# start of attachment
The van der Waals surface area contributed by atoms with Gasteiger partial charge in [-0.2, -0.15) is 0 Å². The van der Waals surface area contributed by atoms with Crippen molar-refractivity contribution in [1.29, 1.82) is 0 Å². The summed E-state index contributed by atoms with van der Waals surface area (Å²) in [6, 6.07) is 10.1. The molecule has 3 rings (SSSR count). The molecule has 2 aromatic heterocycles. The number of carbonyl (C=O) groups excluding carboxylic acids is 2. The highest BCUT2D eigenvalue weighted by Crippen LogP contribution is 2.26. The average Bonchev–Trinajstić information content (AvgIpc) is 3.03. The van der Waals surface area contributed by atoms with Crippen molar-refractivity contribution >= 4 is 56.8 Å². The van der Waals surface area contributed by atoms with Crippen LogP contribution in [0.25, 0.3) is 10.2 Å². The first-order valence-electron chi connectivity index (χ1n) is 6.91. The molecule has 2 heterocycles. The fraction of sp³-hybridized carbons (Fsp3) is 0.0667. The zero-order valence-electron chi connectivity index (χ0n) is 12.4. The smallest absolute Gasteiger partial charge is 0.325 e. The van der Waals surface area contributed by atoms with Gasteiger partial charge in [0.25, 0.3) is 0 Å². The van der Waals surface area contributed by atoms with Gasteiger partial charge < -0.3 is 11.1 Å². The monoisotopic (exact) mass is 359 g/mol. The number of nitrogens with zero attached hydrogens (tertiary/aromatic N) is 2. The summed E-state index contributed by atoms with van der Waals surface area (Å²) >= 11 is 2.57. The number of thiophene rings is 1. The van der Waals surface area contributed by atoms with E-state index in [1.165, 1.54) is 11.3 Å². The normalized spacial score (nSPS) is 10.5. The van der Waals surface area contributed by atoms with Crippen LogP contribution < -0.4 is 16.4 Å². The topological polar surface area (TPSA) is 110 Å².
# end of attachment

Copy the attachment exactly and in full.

The van der Waals surface area contributed by atoms with Gasteiger partial charge in [-0.2, -0.15) is 0 Å². The van der Waals surface area contributed by atoms with Crippen molar-refractivity contribution in [1.29, 1.82) is 0 Å². The summed E-state index contributed by atoms with van der Waals surface area (Å²) in [6, 6.07) is 10.1. The molecule has 3 rings (SSSR count). The molecule has 2 aromatic heterocycles. The number of carbonyl (C=O) groups excluding carboxylic acids is 2. The highest BCUT2D eigenvalue weighted by Crippen LogP contribution is 2.26. The average Bonchev–Trinajstić information content (AvgIpc) is 3.03. The van der Waals surface area contributed by atoms with Crippen molar-refractivity contribution >= 4 is 56.8 Å². The van der Waals surface area contributed by atoms with Crippen LogP contribution in [0.25, 0.3) is 10.2 Å². The first-order valence-electron chi connectivity index (χ1n) is 6.91. The molecule has 2 heterocycles. The fraction of sp³-hybridized carbons (Fsp3) is 0.0667. The zero-order valence-electron chi connectivity index (χ0n) is 12.4. The smallest absolute Gasteiger partial charge is 0.325 e. The van der Waals surface area contributed by atoms with Gasteiger partial charge in [0.25, 0.3) is 0 Å². The van der Waals surface area contributed by atoms with Gasteiger partial charge < -0.3 is 11.1 Å². The monoisotopic (exact) mass is 359 g/mol. The number of nitrogens with zero attached hydrogens (tertiary/aromatic N) is 2. The summed E-state index contributed by atoms with van der Waals surface area (Å²) >= 11 is 2.57. The number of thiophene rings is 1. The van der Waals surface area contributed by atoms with E-state index in [1.165, 1.54) is 11.3 Å². The normalized spacial score (nSPS) is 10.5. The van der Waals surface area contributed by atoms with Crippen LogP contribution < -0.4 is 16.4 Å². The topological polar surface area (TPSA) is 110 Å².